The rates you see here generally won’t compare directly with teaser rates you see advertised online, since those rates are cherry-picked as the most attractive, while these rates are averages. Teaser rates may involve paying points in advance, or they may be selected based on a hypothetical borrower with an ultra-high credit score or taking a smaller-than-typical loan. The mortgage rate you ultimately secure will be based on factors like your credit score, income, and more, so it may be higher or lower than the averages you see here.

Lowest Mortgage Rates by State

The lowest mortgage rates available vary depending on the state where originations occur. Mortgage rates can be influenced by state-level variations in credit score, average mortgage loan type, and size, in addition to individual lenders’ varying risk management strategies.

The states with the lowest 30-year new purchase averages were Vermont, Mississippi, Delaware, North Dakota, Iowa, and Louisiana, while the states with the highest averages were Nevada, Arizona, Minnesota, Idaho, Oregon, and Washington.

What Causes Mortgage Rates to Rise or Fall?

Mortgage rates are determined by a complex interaction of macroeconomic and industry factors, such as:

The level and direction of the bond market, especially 10-year Treasury yields
The Federal Reserve’s current monetary policy, especially as it relates to bond buying and funding government-backed mortgages
Competition between mortgage lenders and across loan types

Because fluctuations can be caused by any number of these at once, it’s generally difficult to attribute the change to any one factor.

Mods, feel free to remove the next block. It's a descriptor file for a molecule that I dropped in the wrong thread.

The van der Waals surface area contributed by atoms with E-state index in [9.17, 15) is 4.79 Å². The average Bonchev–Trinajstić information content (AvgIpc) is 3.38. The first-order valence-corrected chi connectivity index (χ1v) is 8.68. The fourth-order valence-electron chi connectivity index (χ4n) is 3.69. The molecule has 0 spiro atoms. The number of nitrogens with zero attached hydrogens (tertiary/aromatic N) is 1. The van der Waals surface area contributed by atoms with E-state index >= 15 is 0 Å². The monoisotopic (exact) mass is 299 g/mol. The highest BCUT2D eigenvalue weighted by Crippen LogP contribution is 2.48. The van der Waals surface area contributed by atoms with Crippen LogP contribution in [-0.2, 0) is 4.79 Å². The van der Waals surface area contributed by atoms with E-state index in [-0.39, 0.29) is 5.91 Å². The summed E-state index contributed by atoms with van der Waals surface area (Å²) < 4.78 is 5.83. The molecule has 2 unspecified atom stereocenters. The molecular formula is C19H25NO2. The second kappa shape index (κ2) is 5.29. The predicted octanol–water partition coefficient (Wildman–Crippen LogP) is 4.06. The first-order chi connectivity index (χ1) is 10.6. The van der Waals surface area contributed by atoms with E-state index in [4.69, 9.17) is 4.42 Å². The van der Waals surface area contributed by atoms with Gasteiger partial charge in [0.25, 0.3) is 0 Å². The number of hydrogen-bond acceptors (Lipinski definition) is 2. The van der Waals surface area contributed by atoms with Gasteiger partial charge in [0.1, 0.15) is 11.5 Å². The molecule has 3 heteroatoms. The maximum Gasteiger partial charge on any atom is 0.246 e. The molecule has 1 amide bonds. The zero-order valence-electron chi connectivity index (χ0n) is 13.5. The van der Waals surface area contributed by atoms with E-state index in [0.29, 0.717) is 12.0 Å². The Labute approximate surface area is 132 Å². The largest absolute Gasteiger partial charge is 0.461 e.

Macroeconomic factors kept the mortgage market relatively low for much of 2021. In particular, the Federal Reserve had been buying billions of dollars of bonds in response to the pandemic’s economic pressures. This bond-buying policy is a major influencer of mortgage rates.

But starting in Nov. 2021, the Fed began tapering its bond purchases downward, making sizable reductions each month until reaching net zero in March 2022.

Since that time, the Fed has been aggressively raising the federal funds rate to fight decades-high inflation. While the fed funds rate can influence mortgage rates, it does not directly do so. In fact, the fed funds rate and mortgage rates can move in opposite directions.

However, given the historic speed and magnitude of the Fed’s 2022 and 2023 rate increases—raising the benchmark rate 5.25 percentage points over the last 18 months—even the indirect influence of the fed funds rate has resulted in an upward impact on mortgage rates over the last two years.

The Fed has opted to hold rates steady at its last two meetings, which concluded Sept. 20 and Nov. 1. Though Fed Chair Jerome Powell made it clear that another rate increase is still possible at a future meeting, encouraging inflation data released Nov. 14 has since dampened almost all expectations of future increases. The Fed’s next rate announcement will be made on Dec. 13.

How We Track Mortgage Rates

The national averages cited above were calculated based on the lowest rate offered by more than 200 of the country’s top lenders, assuming a loan-to-value ratio (LTV) of 80% and an applicant with a FICO credit score in the 700–760 range. The resulting rates are representative of what customers should expect to see when receiving actual quotes from lenders based on their qualifications, which may vary from advertised teaser rates.

For our map of the best state rates, the lowest rate currently offered by a surveyed lender in that state is listed, assuming the same parameters of an 80% LTV and a credit score between 700–760.

Investopedia / Alice Morgan

Article Sources
Investopedia requires writers to use primary sources to support their work. These include white papers, government data, original reporting, and interviews with industry experts. We also reference original research from other reputable publishers where appropriate. You can learn more about the standards we follow in producing accurate, unbiased content in our
editorial policy.

Freddie Mac. “Mortgage Rates.”

Congressional Research Service. “Federal Reserve: Tapering of Asset Purchases,” Page 1.